Having resolved to Knit Less in 2009 (and blog a lot less -- hello, two months since my last post), most of my knitting projects are short on ambition, but long on satisfaction.  Since my last big project, I made a lot of simple, little projects, all of them gifts, almost all of them from stash.  

Here's the first: one simple yet stinkin' cute sweater for the daughter of my dear friends Andrea and Tanya whom we visited in May in Providence.

This sweater took less than a week to make. A yoked sweater knit in the round in a rich red color, it's all about the simple. But those owls have such an impact! They are adorable without being ducky-bunny twee. It makes a unique statement in a world of boring baby sweaters. The biggest challenge by far was the buttons. Joann's did not have 30 matching buttons, and being a lazy, impatient sort, I did not want to wait for a new shipment, look online, or go to yet another store. The simplest solution, one inspired by Kristy, was to go with different colored eyes, so I simply gave one owl dark blue eyes, while the rest are light blue. It is a quirky, individual design element, which is the Whole Point of Handmade Items, no?

I used one of my very favorite baby yarns, Mission Falls 1824 Wool (machine wash & dry! awesome rich colors! 50% off at my LYS!), and used only 3 skeins despite its total crap yardage. Baby Sami, 6 months old, is growing like gangbusters, so I made her about a one year size so she can be warm and owly this winter in New England.

The next sweater was an impulse knit, for my lovely and adorable baby niece, Lila. She has already received and promptly grown out of her first Aunt Lizzie knit, so it was time for another. Some stashed Cotton-Ease and leftover Katia Jamaica combined into yet another Baby Surprise Jacket, this one about a one-year size as well. San Diego babies need sweaters all year round, so I don't really need to worry about the size, and this jacket just makes me happy to look at. I wasn't a confident or experienced knitter when my daughter was a baby, so I have a feeling that Lila will be the recipient of much knitted cuteness from me.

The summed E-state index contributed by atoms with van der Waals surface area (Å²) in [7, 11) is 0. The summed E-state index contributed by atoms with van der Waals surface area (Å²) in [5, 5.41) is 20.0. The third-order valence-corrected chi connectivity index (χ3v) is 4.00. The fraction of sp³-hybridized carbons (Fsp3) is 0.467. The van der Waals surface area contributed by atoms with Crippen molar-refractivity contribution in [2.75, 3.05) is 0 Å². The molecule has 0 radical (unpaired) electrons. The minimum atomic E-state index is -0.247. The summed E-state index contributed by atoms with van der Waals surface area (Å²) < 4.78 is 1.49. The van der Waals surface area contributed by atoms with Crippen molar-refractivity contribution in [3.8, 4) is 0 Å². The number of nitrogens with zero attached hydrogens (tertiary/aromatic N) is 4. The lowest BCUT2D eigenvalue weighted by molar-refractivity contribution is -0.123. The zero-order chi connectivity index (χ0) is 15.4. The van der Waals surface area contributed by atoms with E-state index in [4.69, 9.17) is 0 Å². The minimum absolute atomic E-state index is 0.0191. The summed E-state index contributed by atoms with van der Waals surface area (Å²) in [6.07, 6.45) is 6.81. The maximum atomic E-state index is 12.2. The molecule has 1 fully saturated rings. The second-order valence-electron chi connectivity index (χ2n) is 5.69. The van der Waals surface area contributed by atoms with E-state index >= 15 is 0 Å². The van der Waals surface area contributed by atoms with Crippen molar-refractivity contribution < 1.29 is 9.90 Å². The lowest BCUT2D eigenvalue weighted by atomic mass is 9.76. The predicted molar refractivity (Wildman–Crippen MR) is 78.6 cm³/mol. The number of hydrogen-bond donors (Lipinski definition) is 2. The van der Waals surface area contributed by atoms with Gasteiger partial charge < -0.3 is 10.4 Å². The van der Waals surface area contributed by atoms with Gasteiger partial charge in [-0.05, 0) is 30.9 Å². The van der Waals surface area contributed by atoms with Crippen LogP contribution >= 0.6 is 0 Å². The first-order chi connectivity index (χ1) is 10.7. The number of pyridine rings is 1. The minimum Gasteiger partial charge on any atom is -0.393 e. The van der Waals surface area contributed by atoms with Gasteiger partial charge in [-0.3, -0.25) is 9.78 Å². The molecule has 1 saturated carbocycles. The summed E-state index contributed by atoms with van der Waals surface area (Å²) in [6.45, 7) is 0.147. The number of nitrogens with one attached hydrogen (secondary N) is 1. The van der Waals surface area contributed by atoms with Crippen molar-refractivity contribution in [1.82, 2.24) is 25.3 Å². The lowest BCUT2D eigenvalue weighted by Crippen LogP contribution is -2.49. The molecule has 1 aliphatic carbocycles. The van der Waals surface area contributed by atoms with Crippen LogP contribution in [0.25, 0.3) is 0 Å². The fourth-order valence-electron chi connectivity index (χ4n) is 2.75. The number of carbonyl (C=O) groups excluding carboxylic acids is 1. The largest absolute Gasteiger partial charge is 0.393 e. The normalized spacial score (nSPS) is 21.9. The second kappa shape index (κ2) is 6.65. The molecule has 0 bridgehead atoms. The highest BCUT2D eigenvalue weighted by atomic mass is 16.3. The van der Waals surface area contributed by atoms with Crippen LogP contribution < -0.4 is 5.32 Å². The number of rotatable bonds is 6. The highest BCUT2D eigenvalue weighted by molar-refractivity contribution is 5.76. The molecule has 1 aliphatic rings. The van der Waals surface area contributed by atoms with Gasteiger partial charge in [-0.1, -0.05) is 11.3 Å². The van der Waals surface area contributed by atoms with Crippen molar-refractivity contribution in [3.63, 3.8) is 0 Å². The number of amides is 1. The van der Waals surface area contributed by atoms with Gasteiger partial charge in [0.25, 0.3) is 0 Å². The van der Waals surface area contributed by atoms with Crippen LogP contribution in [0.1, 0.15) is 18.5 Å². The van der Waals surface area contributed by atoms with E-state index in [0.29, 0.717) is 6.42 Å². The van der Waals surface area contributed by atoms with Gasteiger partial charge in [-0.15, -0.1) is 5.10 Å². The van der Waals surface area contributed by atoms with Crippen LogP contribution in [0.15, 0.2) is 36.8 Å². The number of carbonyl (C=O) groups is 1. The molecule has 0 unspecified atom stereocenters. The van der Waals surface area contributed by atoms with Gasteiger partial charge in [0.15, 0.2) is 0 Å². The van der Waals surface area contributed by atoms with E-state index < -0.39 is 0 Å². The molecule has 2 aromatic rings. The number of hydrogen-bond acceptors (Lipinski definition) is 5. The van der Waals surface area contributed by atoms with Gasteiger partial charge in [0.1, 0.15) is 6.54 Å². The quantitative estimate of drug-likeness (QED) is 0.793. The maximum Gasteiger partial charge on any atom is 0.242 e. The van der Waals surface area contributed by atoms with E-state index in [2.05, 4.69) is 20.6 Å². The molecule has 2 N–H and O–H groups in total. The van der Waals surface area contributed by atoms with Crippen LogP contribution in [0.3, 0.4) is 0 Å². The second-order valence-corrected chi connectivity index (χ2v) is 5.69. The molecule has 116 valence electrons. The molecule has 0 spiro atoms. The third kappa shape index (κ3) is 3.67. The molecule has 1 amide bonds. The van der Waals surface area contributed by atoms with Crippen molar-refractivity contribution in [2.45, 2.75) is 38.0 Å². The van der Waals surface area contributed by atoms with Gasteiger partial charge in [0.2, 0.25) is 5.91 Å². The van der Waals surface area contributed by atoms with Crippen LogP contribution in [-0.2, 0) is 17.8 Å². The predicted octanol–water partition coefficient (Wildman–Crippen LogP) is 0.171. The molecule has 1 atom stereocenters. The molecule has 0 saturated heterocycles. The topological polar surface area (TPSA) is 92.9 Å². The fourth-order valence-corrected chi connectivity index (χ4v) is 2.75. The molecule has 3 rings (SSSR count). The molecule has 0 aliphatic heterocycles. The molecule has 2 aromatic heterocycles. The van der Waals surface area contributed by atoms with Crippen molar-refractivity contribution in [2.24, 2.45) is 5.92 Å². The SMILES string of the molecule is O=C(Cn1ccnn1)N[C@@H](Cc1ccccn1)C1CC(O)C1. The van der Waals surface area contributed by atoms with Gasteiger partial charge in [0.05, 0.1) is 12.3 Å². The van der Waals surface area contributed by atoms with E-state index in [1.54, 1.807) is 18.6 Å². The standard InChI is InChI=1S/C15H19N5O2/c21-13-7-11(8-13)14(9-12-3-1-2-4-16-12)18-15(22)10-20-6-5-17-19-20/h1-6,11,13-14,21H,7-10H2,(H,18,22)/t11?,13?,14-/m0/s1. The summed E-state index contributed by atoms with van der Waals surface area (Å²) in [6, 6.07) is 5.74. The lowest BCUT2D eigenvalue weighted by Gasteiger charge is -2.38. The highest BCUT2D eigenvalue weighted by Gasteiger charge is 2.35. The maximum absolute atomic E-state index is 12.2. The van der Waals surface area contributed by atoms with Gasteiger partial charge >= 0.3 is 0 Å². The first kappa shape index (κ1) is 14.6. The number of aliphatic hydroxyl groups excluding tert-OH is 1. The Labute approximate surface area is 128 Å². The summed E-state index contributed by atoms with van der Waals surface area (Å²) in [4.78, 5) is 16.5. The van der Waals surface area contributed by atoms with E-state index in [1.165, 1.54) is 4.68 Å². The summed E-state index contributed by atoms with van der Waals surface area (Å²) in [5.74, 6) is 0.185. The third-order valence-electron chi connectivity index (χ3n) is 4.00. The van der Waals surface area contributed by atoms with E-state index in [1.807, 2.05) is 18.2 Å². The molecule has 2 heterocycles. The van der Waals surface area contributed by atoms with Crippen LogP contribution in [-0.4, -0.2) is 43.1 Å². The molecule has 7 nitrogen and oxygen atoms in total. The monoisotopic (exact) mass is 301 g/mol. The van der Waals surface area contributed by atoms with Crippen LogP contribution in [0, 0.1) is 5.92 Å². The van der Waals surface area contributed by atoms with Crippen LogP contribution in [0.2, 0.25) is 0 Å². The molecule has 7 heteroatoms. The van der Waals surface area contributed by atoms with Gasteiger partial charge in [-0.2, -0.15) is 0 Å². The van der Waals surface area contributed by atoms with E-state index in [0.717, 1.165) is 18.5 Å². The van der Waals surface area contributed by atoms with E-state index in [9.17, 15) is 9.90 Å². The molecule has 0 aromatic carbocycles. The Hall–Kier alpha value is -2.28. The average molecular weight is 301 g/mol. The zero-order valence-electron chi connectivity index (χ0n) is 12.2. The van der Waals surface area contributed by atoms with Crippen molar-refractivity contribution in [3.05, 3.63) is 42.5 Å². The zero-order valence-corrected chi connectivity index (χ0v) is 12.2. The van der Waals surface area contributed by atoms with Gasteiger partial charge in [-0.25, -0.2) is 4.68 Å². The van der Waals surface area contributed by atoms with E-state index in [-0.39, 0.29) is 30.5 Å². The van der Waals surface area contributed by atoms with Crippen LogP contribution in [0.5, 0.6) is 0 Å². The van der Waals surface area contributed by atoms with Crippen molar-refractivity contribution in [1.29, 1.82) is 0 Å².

Remember that meme on Facebook, where you agree to make something for 5 people, and they agree to make the same offer?  Here's the knitted stuff I made for some of my FB friends.

L to R:  Fetching Mitts, Green Thumb Mitts, Crocheted Market Bag

But the crazy has snuck back into the crafty life, with my entire creative time being eaten by the Queen Sized Ripple Blanket of Crochet Insanity.  

I love it.  I lovelovelovelovelovelovelove it.  But it is going to be So.  Big.

I'm using Tahki Cotton Classic and an F hook, and it takes almost 45 minutes to complete one color stripe.  I made a tragic error by making it just a little too wide so that one ripple uses about 28 grams of yarn, leaving me about 3 grams short of a second complete ripple.  And much of the yarn I am using is discontinued TCC colorways bought as Webs grab bags over the years, so there is no supplementing with additional skeins for a lot of the colors.  Which means lots of leftovers.  Gah!  

After a great deal of individual attention, it looks like I'm almost halfway done.  But it's getting big enough to be unwieldy, and it requires too much yarn to take on vacation, so I will be putting down the hook periodically and getting back to the pointy needles as I spend most of the rest of the summer on the road:  Baltimore, Vermont, the Chesapeake, and many, many days down the shore.